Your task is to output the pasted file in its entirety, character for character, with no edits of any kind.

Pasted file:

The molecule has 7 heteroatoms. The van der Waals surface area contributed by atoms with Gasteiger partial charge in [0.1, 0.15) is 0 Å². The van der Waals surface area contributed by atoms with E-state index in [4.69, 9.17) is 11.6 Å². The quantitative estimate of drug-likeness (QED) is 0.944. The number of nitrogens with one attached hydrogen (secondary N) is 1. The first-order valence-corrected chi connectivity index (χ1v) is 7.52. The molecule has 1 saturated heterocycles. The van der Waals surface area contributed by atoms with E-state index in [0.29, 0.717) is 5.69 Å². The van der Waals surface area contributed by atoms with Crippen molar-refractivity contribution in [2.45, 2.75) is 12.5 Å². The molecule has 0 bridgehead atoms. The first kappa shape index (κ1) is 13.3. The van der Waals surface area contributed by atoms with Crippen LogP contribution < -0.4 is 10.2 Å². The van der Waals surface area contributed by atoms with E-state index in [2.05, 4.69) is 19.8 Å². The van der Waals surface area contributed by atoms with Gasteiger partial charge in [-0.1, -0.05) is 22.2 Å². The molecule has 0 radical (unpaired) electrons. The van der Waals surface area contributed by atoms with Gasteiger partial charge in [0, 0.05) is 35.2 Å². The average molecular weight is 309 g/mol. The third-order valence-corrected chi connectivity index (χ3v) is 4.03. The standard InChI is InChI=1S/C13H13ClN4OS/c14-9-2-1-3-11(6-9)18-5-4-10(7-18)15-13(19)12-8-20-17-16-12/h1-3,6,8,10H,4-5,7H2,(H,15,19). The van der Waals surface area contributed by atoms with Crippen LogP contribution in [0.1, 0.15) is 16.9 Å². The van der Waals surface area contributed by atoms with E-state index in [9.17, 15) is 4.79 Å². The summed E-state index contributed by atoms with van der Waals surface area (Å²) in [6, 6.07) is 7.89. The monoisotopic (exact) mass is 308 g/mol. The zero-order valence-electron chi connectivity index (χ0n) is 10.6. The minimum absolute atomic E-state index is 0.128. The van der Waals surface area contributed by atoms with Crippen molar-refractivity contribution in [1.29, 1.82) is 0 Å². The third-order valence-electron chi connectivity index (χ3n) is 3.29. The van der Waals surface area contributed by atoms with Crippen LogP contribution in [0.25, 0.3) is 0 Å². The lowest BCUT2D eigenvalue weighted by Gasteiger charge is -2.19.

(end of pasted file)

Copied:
The molecule has 7 heteroatoms. The van der Waals surface area contributed by atoms with Gasteiger partial charge in [0.1, 0.15) is 0 Å². The van der Waals surface area contributed by atoms with E-state index in [4.69, 9.17) is 11.6 Å². The quantitative estimate of drug-likeness (QED) is 0.944. The number of nitrogens with one attached hydrogen (secondary N) is 1. The first-order valence-corrected chi connectivity index (χ1v) is 7.52. The molecule has 1 saturated heterocycles. The van der Waals surface area contributed by atoms with E-state index in [0.29, 0.717) is 5.69 Å². The van der Waals surface area contributed by atoms with Crippen molar-refractivity contribution in [2.45, 2.75) is 12.5 Å². The molecule has 0 bridgehead atoms. The first kappa shape index (κ1) is 13.3. The van der Waals surface area contributed by atoms with Crippen LogP contribution < -0.4 is 10.2 Å². The van der Waals surface area contributed by atoms with E-state index in [2.05, 4.69) is 19.8 Å². The van der Waals surface area contributed by atoms with Gasteiger partial charge in [-0.1, -0.05) is 22.2 Å². The molecule has 0 radical (unpaired) electrons. The van der Waals surface area contributed by atoms with Gasteiger partial charge in [0, 0.05) is 35.2 Å². The average molecular weight is 309 g/mol. The third-order valence-corrected chi connectivity index (χ3v) is 4.03. The standard InChI is InChI=1S/C13H13ClN4OS/c14-9-2-1-3-11(6-9)18-5-4-10(7-18)15-13(19)12-8-20-17-16-12/h1-3,6,8,10H,4-5,7H2,(H,15,19). The van der Waals surface area contributed by atoms with Crippen LogP contribution in [0.1, 0.15) is 16.9 Å². The van der Waals surface area contributed by atoms with E-state index in [9.17, 15) is 4.79 Å². The summed E-state index contributed by atoms with van der Waals surface area (Å²) in [6, 6.07) is 7.89. The monoisotopic (exact) mass is 308 g/mol. The zero-order valence-electron chi connectivity index (χ0n) is 10.6. The minimum absolute atomic E-state index is 0.128. The van der Waals surface area contributed by atoms with Crippen molar-refractivity contribution in [1.29, 1.82) is 0 Å². The third-order valence-electron chi connectivity index (χ3n) is 3.29. The van der Waals surface area contributed by atoms with Crippen LogP contribution in [0.25, 0.3) is 0 Å². The lowest BCUT2D eigenvalue weighted by Gasteiger charge is -2.19.